Bonnie and Clyde 1967

Critics score:
90 / 100

Reviews provided by RottenTomatoes

Bosley Crowther, New York Times: It is a cheap piece of bald-faced slapstick comedy that treats the hideous depredations of that sleazy, moronic pair as though they were as full of fun and frolic as the jazz-age cutups in Thoroughly Modern Millie. Read more

Dave Kehr, Chicago Reader: It's by far the least controlled of Penn's films... but the pieces work wonderfully well, propelled by what was then a very original acting style. Read more

John Mahoney, Hollywood Reporter: [A] film ... destined to be among the year's most discussed, honored and profitable. Read more

Penelope Gilliatt, New Yorker: Bonnie and Clyde don't really know that killing kills. The film does -- unlike the run of movies about violence now, which mostly know that killing sells. Read more

Pauline Kael, New Yorker: Bonnie and Clyde is the most excitingly American American movie since The Manchurian Candidate. The audience is alive to it. Read more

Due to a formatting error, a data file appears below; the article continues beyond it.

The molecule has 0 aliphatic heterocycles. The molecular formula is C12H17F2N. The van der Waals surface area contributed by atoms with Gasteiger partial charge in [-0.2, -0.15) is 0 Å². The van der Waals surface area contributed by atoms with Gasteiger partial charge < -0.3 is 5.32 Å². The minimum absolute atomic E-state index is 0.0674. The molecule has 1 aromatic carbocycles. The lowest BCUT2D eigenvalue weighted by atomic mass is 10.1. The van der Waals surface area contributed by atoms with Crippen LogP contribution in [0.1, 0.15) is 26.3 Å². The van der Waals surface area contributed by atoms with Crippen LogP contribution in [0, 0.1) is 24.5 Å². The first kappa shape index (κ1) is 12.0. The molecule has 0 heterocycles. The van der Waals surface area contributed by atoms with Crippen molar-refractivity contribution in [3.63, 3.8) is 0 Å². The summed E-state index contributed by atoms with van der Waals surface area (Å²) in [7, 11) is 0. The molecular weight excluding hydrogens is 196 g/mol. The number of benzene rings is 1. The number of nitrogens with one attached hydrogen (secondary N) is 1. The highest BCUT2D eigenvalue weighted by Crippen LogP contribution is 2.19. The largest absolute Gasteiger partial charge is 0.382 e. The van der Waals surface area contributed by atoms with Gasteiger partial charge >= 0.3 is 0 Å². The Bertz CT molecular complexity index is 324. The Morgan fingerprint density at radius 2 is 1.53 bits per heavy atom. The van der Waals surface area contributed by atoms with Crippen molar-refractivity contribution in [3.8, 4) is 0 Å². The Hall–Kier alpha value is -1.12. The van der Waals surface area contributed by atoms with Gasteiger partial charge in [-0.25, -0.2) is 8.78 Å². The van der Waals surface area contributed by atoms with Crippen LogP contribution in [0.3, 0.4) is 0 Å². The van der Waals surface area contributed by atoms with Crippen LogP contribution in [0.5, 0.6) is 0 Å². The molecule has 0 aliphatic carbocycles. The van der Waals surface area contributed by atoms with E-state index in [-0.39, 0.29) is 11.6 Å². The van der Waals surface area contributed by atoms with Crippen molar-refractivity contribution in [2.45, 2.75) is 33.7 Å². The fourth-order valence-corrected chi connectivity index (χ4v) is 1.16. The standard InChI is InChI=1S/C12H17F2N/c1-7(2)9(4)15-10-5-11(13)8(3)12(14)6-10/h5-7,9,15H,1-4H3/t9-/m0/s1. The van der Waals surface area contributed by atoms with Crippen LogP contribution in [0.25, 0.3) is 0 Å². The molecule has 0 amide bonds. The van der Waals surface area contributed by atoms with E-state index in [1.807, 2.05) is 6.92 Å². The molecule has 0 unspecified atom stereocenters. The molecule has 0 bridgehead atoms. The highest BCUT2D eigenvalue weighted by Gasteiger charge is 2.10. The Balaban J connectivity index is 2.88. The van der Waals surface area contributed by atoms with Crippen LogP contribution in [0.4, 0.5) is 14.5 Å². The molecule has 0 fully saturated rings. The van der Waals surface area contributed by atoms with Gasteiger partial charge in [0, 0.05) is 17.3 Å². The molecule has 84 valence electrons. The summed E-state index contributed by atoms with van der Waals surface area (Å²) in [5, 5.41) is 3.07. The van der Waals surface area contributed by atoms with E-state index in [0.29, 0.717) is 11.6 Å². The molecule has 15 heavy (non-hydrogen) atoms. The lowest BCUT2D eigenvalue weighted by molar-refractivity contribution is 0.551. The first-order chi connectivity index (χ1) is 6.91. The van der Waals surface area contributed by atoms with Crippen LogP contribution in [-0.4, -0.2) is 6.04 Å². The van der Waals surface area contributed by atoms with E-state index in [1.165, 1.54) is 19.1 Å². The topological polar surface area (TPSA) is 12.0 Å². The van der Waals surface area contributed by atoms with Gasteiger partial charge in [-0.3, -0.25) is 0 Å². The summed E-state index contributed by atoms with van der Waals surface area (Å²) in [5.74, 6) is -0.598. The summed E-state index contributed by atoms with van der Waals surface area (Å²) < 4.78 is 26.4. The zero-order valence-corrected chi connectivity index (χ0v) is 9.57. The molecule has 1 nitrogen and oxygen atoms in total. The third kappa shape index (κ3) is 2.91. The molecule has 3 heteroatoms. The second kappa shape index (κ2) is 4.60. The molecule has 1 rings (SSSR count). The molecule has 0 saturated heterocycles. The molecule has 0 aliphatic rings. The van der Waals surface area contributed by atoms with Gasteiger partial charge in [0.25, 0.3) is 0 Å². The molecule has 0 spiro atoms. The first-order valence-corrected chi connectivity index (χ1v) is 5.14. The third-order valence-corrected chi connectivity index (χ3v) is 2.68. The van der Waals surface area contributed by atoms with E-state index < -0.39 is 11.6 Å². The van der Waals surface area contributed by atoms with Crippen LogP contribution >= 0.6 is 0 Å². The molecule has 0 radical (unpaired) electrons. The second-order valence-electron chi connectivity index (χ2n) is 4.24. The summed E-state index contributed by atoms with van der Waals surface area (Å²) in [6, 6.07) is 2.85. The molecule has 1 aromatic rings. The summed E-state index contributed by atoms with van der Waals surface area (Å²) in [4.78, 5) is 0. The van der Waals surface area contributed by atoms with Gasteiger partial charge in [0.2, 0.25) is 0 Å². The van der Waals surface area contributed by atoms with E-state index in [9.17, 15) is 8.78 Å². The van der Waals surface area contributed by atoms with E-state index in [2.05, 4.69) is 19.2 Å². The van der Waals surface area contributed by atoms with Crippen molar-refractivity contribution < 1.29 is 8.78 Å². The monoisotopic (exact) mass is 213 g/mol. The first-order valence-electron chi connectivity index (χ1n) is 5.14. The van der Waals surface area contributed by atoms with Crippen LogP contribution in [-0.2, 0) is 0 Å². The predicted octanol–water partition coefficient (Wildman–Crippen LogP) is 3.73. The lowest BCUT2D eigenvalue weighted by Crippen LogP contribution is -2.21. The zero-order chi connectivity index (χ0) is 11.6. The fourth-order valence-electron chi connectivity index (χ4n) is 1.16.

James Berardinelli, ReelViews: It should readily be apparent that there is something special about the production, with its brash, vivid style, indelible performances by movie icons, and bold mixture of violence and comedy, romance and tragedy. Read more

Roger Ebert, Chicago Sun-Times: When I saw it, I had been a film critic for less than six months, and it was the first masterpiece I had seen on the job. I felt an exhilaration beyond describing. Read more

TIME Magazine: Like Bonnie and Clyde themselves, the film rides off in all directions and ends up full of holes. Read more

Time Out: With its weird landscape of dusty, derelict towns and verdant highways, stunningly shot by Burnett Guffey in muted tones of green and gold, it has the true quality of folk legend. Read more

Dave Kaufman, Variety: This inconsistency of direction is the most obvious fault of Bonnie and Clyde, which has some good ingredients, although they are not meshed together well. Read more

Nick Pinkerton, Village Voice: Considered New Hollywood's moment of arrival, tipping square critic Bosley Crowther into retirement (The New York Times, they were a-changin'). Read more